This is something I just finished for a client. I have completed design and construction of a base for an art piece from the “My Favorite Machine” series,
The client had requested a stand to be less boisterous than the iconic culvert I had used originally. While I am immensely fond of the culverts, I understand that if she is to place this in her gallery next to her Andy Warhol prints as she said (which excites me, I admit), the culverts are a bit loud. So, I embarked on an effort to create a less loud alternative, still keeping with the original look and still structurally sound, yet a little less pronounced.
The design somewhat resembles an Egyptian Obelisk, in keeping with the metaphor of the smart phone as a monolith of the digital culture, however it is simplified and transparent, per my minimalist sculptural style. Industrial materials are used to render digital age themes in an industrial age motif.
The stand is constructed of steel in keeping with the aesthetic of the original art work, yet more understated than both the art and the previous platform. It has a much smaller footprint, being only 28 x 30 inches wide rather than 36 x 36, but it is extremely stable. The art can be easily removed from the stand and all pieces fit easily thorough doorways for easy portability. The steel legs have soft composite feet inserts to protect client’s floors.
This has been a labor of love it was very important that I create something that preserved the original spirit of the art work while making something less pronounced to better fit with the existing art collection in a home environment.
This is another step in the journey of TechXpressionism which is all about the impact of technology on our lives individually and collectively as a culture. I hope you can enjoy these as well.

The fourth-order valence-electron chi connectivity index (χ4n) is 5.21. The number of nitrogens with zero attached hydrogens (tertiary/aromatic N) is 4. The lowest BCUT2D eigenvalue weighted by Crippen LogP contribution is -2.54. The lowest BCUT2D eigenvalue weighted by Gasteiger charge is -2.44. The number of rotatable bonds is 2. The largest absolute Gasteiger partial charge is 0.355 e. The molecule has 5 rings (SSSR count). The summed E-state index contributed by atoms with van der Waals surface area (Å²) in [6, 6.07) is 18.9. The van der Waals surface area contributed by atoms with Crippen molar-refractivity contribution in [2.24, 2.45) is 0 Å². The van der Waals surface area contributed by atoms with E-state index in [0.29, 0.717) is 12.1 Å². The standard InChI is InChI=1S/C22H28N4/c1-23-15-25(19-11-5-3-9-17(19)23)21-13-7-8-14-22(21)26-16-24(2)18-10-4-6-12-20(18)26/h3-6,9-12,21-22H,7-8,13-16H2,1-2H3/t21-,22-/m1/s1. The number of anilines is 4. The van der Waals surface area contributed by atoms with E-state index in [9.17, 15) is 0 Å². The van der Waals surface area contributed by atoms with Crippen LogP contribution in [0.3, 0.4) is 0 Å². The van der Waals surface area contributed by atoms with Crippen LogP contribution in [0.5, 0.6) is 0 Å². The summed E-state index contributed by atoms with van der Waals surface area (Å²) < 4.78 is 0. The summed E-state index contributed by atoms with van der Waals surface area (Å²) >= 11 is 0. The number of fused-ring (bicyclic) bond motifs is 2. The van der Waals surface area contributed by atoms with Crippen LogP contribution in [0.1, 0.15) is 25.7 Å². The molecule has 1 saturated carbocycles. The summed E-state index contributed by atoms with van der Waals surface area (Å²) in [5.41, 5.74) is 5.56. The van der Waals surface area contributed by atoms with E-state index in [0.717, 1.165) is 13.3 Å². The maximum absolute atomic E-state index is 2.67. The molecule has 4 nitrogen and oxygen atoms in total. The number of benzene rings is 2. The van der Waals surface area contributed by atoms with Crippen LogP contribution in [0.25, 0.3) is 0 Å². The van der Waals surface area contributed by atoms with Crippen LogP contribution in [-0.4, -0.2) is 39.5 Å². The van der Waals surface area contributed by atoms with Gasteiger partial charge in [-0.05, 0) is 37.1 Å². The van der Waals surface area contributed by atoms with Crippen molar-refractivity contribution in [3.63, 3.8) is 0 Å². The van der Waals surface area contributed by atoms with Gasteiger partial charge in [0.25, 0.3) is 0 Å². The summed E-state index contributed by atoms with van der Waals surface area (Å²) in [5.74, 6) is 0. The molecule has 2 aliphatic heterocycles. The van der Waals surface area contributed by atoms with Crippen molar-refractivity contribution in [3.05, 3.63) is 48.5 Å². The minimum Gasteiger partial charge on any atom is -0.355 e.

My cousin, Lonnie Brown was a game warden in the mountains of Colorado for many years. A good man, in a noble profession.
On one visit to his little ranch in the mountains, he showed me the bear trap he used occasionally to trap a bear needing to be relocated to a more remote area. It was a simple piece of culvert opened on one end. They would put some stinky piece of meat or something in there to attract the bear and of course close the gate once he was inside. It wouldn’t hurt him. Actually it might save his life. But there is not much chance of explaining that to the trapped bear. Lonnie told be you better believe that bear makes a heckova racket inside that steel tube.
Sometimes when I am watching a usability test in which a user is lost and frustrated, clicking around on everything trying to get a foot hold, I think of that bear in a trap, thrashing about trying to get some control of his situation. Then when someone tells me that some stupid feature is getting a lot of clicks, i smirk a little. Quantitative data is compelling, but qualitative data is smarter. Knowing what users do is information. Understanding why they do it is intelligence.
My point is: A whole lot of clicking going on is not necessary necessarily a sign of success.
My question is this: What is the nature of interaction on your web site? Is it site exploration and discovery? or is it thrashing and flailing? How can you know?
Is it Magic? Genius? Process? Or Principles?
What makes for great design?
Some of all of these?
Come to hear me speak about the Fishbone2wishbone design thinking strategy at #BigD15.
Move beyond rock tumbler usability testing.
Learn the Short Story interview process to exercise your empathy muscles and focus fast on what matters most for user experiences.
Track the elusive GonnaWanna.
Follow the iii “insight inspired innovation” method to convert ideas into hypotheses.
Improve your passing game this season!
Find out what iMetaphorman is up to.
In case ou have not yet met, let me introduce you to: iMetaphorman.
He’s little bit shy, so don’t bother him too much.
RA+G Gallery Grand Opening was giant hit. Great turnout, lots of cool art on display in a fantastic gallery space. Congratulations Brenton, Jason, and staff! And thank you for letting me be a part of it.
Awesome gallery, Brenton. You’re the man!